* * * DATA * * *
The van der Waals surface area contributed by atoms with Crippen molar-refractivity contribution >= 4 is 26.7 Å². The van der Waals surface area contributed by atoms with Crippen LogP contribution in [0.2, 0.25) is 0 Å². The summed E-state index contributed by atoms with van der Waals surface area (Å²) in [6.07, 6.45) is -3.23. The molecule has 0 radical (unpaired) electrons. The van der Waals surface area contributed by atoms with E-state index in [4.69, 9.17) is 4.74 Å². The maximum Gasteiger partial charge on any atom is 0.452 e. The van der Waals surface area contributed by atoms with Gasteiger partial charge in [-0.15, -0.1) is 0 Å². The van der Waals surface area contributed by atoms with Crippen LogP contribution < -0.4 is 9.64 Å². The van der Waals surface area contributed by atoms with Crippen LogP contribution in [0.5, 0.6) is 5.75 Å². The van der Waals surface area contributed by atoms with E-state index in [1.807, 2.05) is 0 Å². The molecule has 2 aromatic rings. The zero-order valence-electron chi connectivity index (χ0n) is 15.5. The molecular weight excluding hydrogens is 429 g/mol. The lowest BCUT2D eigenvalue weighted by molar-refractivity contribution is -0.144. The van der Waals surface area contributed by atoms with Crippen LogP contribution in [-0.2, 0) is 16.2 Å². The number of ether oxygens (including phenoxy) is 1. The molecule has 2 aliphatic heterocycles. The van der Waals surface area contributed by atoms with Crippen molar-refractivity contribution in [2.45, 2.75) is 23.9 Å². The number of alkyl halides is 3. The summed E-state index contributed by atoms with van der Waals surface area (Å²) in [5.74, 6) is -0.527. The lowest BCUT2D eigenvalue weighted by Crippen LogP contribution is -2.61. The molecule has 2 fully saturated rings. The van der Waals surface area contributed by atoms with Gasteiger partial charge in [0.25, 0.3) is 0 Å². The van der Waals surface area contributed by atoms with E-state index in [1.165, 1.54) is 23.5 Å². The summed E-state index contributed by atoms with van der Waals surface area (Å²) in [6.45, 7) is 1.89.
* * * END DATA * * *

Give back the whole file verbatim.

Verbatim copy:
The van der Waals surface area contributed by atoms with Crippen molar-refractivity contribution >= 4 is 26.7 Å². The van der Waals surface area contributed by atoms with Crippen LogP contribution in [0.2, 0.25) is 0 Å². The summed E-state index contributed by atoms with van der Waals surface area (Å²) in [6.07, 6.45) is -3.23. The molecule has 0 radical (unpaired) electrons. The van der Waals surface area contributed by atoms with E-state index in [4.69, 9.17) is 4.74 Å². The maximum Gasteiger partial charge on any atom is 0.452 e. The van der Waals surface area contributed by atoms with Gasteiger partial charge in [-0.15, -0.1) is 0 Å². The van der Waals surface area contributed by atoms with Crippen LogP contribution < -0.4 is 9.64 Å². The van der Waals surface area contributed by atoms with Crippen LogP contribution in [0.5, 0.6) is 5.75 Å². The van der Waals surface area contributed by atoms with E-state index in [1.807, 2.05) is 0 Å². The molecule has 2 aromatic rings. The zero-order valence-electron chi connectivity index (χ0n) is 15.5. The molecular weight excluding hydrogens is 429 g/mol. The lowest BCUT2D eigenvalue weighted by molar-refractivity contribution is -0.144. The van der Waals surface area contributed by atoms with Crippen LogP contribution in [-0.2, 0) is 16.2 Å². The number of ether oxygens (including phenoxy) is 1. The molecule has 2 aliphatic heterocycles. The van der Waals surface area contributed by atoms with Crippen molar-refractivity contribution in [2.45, 2.75) is 23.9 Å². The number of alkyl halides is 3. The summed E-state index contributed by atoms with van der Waals surface area (Å²) in [5.74, 6) is -0.527. The lowest BCUT2D eigenvalue weighted by Crippen LogP contribution is -2.61. The molecule has 2 fully saturated rings. The van der Waals surface area contributed by atoms with Gasteiger partial charge in [0.25, 0.3) is 0 Å². The van der Waals surface area contributed by atoms with E-state index in [1.165, 1.54) is 23.5 Å². The summed E-state index contributed by atoms with van der Waals surface area (Å²) in [6.45, 7) is 1.89.